Avatar Press' zombie epic "Crossed" is recognized as one of the most violent, disturbing comic books to hit the stands in years. Created by Garth Ennis and originally brought to life by artist Jacen Burrows, the various "Crossed" miniseries all take place in a world where a violent plague has turned the majority of the population into blood-thirsty, demented psychopaths marked by, what else, a giant scabbed cross covering their faces.
Since Ennis and Burrows' initial miniseries, "Crossed" has expanded and now includes, in addition to various other minis, a bi-weekly ongoing series, "Crossed: Badlands," and a free, weekly webcomic, "Crossed: Wish You Were Here." The writers behind these two ongoing stories, David Hine ("Badlands") and Si Spurrier, spoke with CBR News during New York Comic Con about the world of "Crossed," what it's like to develop new and creatively violent deaths for a living, the liklieness of a crossover between the two series and their favorite "Crossed" deaths -- so far!
CBR News: For readers who may not be intimately familiar with the "Crossed" universe, how do "Crossed: Badlands" and "Crossed: Wish You Were Here" relate to one another?
Si Spurrier: They don't have anything to do with each other if we can help it. With the "Badlands" ongoing that David writes, it's a series of self-contained stories. Usually one to six episodes. It's as if you could go in to the world of George Romero and tell stories about other characters. Same world, same global epidemic, but each writer has their own characters. With my webcomic, "Wish You Were Here," the difference is that my story is ongoing. But there is an end, and I know what it is.
David Hine: The whole thing with the "Crossed" series is that each story is self-contained. You can read the arcs in any order; it doesn't matter when you read them. They don't actually relate to one another at all. They all die, basically. Nobody ever survives.
Spurrier: Or do they?
Hine: Yeah, there actually are a couple of people. I have one character survive in my arc. She survives, but for how long, who knows?
Is she the first survivor in "Crossed" history?
Hine: There were a couple of others. Garth's characters are actually quite up compared to some of the arcs. But the whole idea of the "Crossed" concept is that each one of us goes in and it's all ours to do what we like with. When it's done, it's over. The readers know they can get a complete story every arc.
Is there a master timeline or "Crossed Bible" used to keep all the stories straight?
Hine: There's a very loose bible. The bible is mainly rules about not having rules. It'll never be revealed what the crossed epidemic is or where it comes from. The problem with those disaster movies is, sooner or later, there is hope. There's never gonna be hope in "Crossed." That's rule one. There's no hope. There's no escape. People may fight back briefly and get hope but just long enough until they are dashed again.
Spurrier: In the web series, it's about people who think they have found hope and have found sanctuary on an island. But they know that they're doomed, they know it's just a temporary thing, it's just that they've run out of energy. They just want to stop and try to make a life. They know it won't last. Deep down they know it won't. You have to drip feed just enough hope so that maybe people think there's a way out.
Si, how does "Wish You Were Here" compare to the typical length of a "Crossed" arc?
Spurrier: I've got a cast of 24 characters. I knew I needed to have enough people to kill off over two years! But even then you can tell stories about characters who come along or who have left the island. One of the things I'm doing for the "Crossed: Badlands" annual is kind of a crossover with my webcomic. A character that appears and disappears in the webcomic appears in the "Badlands" annual.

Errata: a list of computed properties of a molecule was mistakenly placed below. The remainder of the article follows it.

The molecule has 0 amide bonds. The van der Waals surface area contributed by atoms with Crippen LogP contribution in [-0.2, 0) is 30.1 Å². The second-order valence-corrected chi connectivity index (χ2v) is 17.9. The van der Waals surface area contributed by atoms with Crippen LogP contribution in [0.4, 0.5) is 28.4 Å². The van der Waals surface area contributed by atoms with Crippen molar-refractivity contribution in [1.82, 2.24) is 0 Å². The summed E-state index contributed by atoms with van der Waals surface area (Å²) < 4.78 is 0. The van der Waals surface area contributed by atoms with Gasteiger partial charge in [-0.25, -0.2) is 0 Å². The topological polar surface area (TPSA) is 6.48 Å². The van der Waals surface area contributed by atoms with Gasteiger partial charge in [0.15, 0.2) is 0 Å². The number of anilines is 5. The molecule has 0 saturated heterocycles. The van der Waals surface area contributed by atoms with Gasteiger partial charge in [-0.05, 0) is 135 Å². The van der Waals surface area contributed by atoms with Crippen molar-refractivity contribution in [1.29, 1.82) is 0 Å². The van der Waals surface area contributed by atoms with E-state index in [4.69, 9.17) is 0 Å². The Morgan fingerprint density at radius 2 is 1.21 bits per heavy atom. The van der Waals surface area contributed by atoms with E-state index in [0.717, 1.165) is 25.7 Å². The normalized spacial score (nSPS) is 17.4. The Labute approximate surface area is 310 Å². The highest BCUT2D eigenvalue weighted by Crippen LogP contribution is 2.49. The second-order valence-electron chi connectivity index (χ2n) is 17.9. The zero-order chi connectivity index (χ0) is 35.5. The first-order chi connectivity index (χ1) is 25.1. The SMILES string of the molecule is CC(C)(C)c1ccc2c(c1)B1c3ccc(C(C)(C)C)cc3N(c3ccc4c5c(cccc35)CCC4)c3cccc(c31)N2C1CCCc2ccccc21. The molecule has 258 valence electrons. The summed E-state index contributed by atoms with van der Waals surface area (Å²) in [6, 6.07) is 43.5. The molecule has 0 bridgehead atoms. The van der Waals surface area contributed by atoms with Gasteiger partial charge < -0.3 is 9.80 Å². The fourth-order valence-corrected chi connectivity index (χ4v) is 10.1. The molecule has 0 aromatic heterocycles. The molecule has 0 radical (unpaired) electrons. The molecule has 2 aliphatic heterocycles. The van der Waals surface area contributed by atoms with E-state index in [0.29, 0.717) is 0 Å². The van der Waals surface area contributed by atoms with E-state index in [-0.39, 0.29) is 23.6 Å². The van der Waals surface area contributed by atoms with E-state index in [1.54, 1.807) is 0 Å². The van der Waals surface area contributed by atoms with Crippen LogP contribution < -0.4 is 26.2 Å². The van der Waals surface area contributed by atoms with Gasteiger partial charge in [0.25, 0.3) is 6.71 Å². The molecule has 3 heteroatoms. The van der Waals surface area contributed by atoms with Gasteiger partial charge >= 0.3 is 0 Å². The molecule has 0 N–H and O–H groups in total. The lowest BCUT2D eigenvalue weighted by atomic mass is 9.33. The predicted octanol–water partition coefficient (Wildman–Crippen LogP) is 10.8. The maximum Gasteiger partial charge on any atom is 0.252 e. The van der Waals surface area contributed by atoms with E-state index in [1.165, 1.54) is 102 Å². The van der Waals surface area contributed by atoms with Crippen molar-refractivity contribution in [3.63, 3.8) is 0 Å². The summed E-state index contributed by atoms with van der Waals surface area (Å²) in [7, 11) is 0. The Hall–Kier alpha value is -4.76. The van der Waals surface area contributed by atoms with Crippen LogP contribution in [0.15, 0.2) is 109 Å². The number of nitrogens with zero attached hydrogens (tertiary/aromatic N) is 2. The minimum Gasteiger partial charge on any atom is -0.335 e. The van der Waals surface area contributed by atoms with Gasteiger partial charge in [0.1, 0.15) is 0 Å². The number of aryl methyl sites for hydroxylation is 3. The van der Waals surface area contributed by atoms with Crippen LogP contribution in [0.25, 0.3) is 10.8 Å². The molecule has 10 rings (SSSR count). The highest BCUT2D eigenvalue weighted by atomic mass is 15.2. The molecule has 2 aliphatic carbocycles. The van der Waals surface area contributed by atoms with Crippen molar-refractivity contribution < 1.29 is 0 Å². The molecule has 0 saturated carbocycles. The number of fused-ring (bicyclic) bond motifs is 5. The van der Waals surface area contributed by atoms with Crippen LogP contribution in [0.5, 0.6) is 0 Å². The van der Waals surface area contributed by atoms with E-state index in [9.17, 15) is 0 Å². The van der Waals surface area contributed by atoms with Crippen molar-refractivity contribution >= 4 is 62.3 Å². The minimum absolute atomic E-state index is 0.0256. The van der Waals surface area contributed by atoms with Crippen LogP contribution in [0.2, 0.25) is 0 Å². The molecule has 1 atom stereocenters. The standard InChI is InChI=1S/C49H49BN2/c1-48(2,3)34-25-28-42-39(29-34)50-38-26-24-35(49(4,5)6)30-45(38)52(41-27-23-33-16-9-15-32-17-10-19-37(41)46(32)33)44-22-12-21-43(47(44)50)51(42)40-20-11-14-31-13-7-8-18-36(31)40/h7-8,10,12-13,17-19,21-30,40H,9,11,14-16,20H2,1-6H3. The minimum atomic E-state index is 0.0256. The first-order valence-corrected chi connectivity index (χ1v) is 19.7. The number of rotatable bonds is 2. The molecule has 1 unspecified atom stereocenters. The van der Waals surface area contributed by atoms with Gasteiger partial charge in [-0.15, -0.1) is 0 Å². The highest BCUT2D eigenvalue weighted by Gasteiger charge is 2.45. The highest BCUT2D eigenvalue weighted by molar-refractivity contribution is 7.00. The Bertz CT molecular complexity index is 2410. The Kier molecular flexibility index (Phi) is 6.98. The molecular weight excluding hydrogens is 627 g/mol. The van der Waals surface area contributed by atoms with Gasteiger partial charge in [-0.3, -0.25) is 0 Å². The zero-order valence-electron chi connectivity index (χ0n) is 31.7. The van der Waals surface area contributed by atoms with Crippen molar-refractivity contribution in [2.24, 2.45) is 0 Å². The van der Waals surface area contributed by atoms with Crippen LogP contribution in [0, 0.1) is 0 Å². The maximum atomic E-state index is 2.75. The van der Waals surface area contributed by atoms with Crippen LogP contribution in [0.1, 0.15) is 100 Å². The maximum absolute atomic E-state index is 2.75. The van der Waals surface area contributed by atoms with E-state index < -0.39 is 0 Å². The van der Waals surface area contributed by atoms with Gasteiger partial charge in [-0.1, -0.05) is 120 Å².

Hine: With the "Crossed" books, you can go back to the beginning or you can jump ahead to the future. The farthest we've gone is 18 months or two years or something. At some point, someone is gonna want to tell a story ten years down the line, if anybody is left. You can even go see what happened in Japan or Australia. It's a vast world.
You've both already alluded to the fact that almost everybody dies in a "Crossed" book. It almost seems to be the point of the thing. Do you design characters differently knowing they will almost certainly meet a gruesome end at some point?
Hine: I've worked in a certain amount of irony to the way my characters die, let's put it that way! I'm still only two issues in to my run so I won't give away too much. I can give away the fact that they die, but not how they die! That's for the surprise.
Spurrier: There's an element of creativity as to who can do the best death.
Hine: This is the real challenge with "Crossed," to come up with new and exotic ways of having sex and killing people. It's a challenge.
Spurrier: I should add that I completely cheated. The main character in the webcomic is a slightly different version of myself. Very shamelessly. He's a comic book writer and novelist who is sitting in a café in Soho on the day that the Crossed come bursting in. And I was sitting in that café in Soho when I was writing the scene. He's not exactly like me -- I like to think he's more of a craven, asshole coward -- but maybe that's how I turn out.
Hine: He's not as handsome as you.
Spurrier: Not as handsome, not as witty, not as hung-over.
It must be interesting trying to think up ways to kill a character that's based on yourself.
Spurrier: You're assuming that he's going to die, and that might not be the case. But I've thought about it quite a lot! That's all you do, isn't it? Sit at home in your pants working out how people should die.
Hine: I do spend some good parts of my day contemplating horrible deaths. Makes for some interesting research as well. I do occasionally see things online and go, "That's a good one!"
Is it challenging to tell a good, compelling story knowing people will probably only want to talk about the crazy deaths and gross-out factors?